In this case, I had made a set of handlebar riser extensions for my motorcycle and wanted something stylish to finish them off, oh, and also fill those nasty holes ...
This instructable is based in part on techiques I found on the web, plus some of my own experimentation. A different approach can be found at: http://www.instructables.com/id/How-to-etch-aluminum-panel-labelsdesigns-with-a-r/
Step 1: Things you will need
The first thing you need is an idea of what you want to achieve! I wanted to make a couple of polished aluminium buttons to fill the holes in my handlebar risers, but you will probably want something different. Basically, the thing that you are going to apply your etched artwork to has to be made of aluminium, or some other metal that will etch well with acid.
So, the list looks something like this:
- The thing you want to etch
- wet and dry sandpaper (various grades from about 100 to 1200 grit)
- Brasso or similar polishing compound (or a buffing wheel)
- A laser printer
- A sheet of printer labels, minus the labels (i.e just the waxed backing sheet that you would normally throw away)
- A clothes iron
- some sticky tape (sellotape or similar)
- a couple of facial tissues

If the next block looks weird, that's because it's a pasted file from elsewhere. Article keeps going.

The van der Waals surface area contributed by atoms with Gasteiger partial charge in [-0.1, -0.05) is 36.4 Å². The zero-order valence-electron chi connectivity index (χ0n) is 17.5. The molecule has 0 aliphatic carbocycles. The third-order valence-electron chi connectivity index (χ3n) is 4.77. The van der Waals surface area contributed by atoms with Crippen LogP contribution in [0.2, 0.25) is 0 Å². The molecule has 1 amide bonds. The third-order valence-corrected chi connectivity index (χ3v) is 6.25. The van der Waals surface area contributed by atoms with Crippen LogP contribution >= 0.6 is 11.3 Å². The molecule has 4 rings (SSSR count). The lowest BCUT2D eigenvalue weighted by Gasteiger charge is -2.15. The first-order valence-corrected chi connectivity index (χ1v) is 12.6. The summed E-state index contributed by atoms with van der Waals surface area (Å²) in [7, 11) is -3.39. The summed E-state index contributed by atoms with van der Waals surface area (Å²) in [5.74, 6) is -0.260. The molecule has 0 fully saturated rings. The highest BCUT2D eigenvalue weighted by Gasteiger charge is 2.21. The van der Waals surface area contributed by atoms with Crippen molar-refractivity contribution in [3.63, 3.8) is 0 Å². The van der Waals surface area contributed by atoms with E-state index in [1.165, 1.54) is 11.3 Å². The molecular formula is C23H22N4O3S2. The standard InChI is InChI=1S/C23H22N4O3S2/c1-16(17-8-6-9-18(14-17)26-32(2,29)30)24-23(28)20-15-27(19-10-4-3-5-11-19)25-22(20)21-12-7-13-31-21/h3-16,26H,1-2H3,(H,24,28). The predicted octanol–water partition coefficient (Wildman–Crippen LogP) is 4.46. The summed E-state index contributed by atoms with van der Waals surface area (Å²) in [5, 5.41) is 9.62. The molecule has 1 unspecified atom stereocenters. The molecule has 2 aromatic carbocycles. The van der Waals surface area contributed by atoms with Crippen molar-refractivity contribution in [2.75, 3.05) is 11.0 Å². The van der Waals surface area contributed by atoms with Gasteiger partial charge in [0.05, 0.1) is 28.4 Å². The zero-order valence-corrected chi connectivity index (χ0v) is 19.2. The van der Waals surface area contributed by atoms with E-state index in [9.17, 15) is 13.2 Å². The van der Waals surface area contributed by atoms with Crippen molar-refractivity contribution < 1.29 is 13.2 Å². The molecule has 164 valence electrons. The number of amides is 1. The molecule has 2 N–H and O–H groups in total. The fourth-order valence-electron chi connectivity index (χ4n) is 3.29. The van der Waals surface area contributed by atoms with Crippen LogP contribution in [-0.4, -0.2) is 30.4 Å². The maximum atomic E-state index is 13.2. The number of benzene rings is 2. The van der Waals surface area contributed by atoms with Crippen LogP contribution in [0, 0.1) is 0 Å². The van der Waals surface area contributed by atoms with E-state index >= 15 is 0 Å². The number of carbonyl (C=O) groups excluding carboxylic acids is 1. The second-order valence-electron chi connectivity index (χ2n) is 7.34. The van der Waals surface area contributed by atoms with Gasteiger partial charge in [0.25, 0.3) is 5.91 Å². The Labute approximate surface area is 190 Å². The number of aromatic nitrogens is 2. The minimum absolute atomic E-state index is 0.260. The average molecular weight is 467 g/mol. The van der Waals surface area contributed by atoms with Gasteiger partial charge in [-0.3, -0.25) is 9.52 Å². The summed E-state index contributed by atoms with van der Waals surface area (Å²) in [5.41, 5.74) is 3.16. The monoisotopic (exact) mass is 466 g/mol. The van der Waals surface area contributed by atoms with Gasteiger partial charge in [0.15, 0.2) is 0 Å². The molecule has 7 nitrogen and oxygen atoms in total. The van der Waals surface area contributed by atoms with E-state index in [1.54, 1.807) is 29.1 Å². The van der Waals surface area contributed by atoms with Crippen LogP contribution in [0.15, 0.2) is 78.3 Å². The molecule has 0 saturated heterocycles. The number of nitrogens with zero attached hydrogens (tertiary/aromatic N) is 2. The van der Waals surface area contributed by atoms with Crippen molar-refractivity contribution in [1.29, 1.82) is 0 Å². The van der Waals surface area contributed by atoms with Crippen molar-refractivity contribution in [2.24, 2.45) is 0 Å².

- disposable (latex) gloves
- 2 small artists brushes
- nail polish
- Acid - hydrochloric or sulfuric (Lemon juice might work as well)
SAFETY NOTE: Concentrated acids can be dangerous! At a minimum, observe the following:
- WEAR PROTECTIVE CLOTHING. Gloves and eye protection are a minimum.
- ALWAYS WEAR EYE PROTECTION when working with dangerous substances such as acid. You only have two eyes, and they are very sensitive to any sort of injury, much more so than your hands.
- NEVER ADD WATER TO ACID. If you need to dilute acid, add the acid to water. If you splash water with a little acid in it, it won't hurt you, but if you splash acid it WILL.
- WORK WITH SMALL AMOUNTS and keep the bottle capped. A small spill is easy to neutralise by flooding it with water. A large spill will ruin your whole year!
- DON'T BREATHE THE FUMES. The fumes from this reaction contain hydrogen and gaseous hydrogen chloride, both of which are bad to breathe in.
- Work on a flat surface clear of clutter, preferably somwhere you can flood with water if you need to. A kitchen sink or a laundry tub is not a bad choice.
Alright. Now that I've told you what not to do, let's get on with the fun stuff ...